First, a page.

Perhaps you’ve heard the song “Ironic” by Alanis Morissette. In the song, Alanis gives examples of things that are ironic, such as “rain on your wedding day,” “a no-smoking sign on your cigarette break,” and “a death row pardon two minutes too late.” But the only thing ironic about this song is that none of these examples demonstrate irony—just an unfortunate coincidence or pure bad luck.
Here’s a look at irony vs. coincidence so we can use them correctly in our writing.
Merriam-Webster defines irony as “incongruity between the actual result of a sequence of events and the normal or expected result.” In other words, irony describes a situation where the opposite of what you’d expect occurs, such as:
- A fire truck catching fire
- A seal that’s afraid of water
- A matchmaker who’s bad at relationships
In all of these examples, the result is the opposite of what you’d expect, making it ironic. We just gave examples of situational irony, but there is also verbal irony, dramatic irony, and tragic irony. Consider how these subcategories could add more depth to your writing.
But what about coincidence? Merriam-Webster offers this definition: “the occurrence of events that happen at the same time by accident but seem to have some connection.”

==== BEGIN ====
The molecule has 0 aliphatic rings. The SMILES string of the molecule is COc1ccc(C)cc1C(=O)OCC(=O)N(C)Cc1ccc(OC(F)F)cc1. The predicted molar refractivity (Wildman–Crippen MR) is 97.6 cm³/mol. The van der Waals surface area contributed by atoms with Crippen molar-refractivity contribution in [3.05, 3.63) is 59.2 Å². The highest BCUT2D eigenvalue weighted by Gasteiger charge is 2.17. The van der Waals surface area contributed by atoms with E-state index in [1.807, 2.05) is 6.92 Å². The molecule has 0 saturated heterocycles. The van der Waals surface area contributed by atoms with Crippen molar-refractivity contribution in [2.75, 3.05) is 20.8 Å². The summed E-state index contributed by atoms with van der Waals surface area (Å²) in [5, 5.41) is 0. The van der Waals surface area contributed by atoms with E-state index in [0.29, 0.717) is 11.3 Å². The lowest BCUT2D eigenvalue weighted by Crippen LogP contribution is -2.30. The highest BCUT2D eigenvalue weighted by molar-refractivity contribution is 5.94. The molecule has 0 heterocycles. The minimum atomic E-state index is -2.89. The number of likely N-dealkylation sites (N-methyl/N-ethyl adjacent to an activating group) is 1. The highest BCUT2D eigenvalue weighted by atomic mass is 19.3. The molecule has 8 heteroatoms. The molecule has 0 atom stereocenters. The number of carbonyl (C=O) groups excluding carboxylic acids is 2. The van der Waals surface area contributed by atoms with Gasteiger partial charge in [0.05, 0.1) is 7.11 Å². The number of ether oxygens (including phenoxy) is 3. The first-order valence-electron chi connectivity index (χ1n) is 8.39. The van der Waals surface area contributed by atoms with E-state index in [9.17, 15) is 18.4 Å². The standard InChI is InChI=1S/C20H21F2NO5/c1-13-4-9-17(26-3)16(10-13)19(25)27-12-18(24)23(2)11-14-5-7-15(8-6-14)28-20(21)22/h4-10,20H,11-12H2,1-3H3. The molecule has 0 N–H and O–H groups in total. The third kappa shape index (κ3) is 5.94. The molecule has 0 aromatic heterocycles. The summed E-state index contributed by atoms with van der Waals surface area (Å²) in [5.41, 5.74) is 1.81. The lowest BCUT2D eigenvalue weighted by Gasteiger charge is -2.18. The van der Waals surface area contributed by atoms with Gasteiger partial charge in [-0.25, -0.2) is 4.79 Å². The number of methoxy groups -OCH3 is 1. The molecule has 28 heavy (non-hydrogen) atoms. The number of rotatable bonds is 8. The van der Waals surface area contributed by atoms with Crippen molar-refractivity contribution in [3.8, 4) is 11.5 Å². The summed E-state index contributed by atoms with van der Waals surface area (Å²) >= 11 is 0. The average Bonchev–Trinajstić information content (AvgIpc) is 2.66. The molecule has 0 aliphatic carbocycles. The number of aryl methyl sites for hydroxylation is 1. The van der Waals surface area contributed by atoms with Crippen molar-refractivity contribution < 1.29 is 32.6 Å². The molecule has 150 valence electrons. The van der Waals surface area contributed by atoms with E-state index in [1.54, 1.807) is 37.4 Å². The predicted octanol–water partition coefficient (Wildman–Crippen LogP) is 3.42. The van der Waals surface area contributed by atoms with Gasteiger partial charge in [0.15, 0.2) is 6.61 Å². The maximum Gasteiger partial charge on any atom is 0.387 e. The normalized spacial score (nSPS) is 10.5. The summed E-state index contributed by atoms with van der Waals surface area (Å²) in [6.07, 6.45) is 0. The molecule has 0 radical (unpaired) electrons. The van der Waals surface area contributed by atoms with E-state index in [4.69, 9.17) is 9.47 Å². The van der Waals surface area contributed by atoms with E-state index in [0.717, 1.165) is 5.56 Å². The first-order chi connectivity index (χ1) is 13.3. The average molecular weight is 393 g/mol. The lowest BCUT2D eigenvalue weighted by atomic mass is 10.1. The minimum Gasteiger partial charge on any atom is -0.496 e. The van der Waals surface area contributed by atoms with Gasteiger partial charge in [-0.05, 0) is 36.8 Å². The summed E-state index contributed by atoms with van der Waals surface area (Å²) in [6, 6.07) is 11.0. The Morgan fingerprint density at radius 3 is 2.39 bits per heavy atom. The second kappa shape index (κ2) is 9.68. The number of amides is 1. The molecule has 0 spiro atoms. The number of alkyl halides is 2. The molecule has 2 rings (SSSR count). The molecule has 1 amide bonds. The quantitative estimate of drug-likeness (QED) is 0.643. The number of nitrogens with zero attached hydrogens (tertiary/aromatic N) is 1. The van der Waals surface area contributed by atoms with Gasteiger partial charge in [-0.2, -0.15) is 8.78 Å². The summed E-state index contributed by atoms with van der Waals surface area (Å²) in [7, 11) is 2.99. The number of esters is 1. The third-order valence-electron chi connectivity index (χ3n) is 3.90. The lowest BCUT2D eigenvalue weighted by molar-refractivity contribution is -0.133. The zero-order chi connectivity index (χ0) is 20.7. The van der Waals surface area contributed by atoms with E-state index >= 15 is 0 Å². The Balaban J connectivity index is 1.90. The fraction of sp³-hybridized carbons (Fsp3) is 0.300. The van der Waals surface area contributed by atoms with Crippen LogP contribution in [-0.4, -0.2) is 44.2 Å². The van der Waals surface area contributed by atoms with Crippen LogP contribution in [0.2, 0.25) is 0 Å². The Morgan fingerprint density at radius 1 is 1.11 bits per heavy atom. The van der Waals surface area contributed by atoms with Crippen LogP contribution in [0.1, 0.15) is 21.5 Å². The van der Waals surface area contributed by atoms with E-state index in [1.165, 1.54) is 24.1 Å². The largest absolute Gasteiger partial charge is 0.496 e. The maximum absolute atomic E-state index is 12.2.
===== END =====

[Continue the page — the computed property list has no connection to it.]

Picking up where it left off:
Coincidences are the chance encounters that drive the plot of almost every romantic comedy. Here are a couple of examples:
- A woman decides she wants to marry a man named Damon Bradley and then gets engaged to a man whose friend is Damon Bradley.
- A man who bets he can make any woman fall in love with him in 10 days meets a woman who is writing a column on how to get rid of a man in 10 days.
In these situations, the events are unexpected but not opposite to what you’d expect as is the case with irony.
Now that you know the difference between irony and coincidence, you won’t have to second-guess whether something is ironic or coincidental. In the future, you can use these words correctly to add more substance to your writing.
Until next time!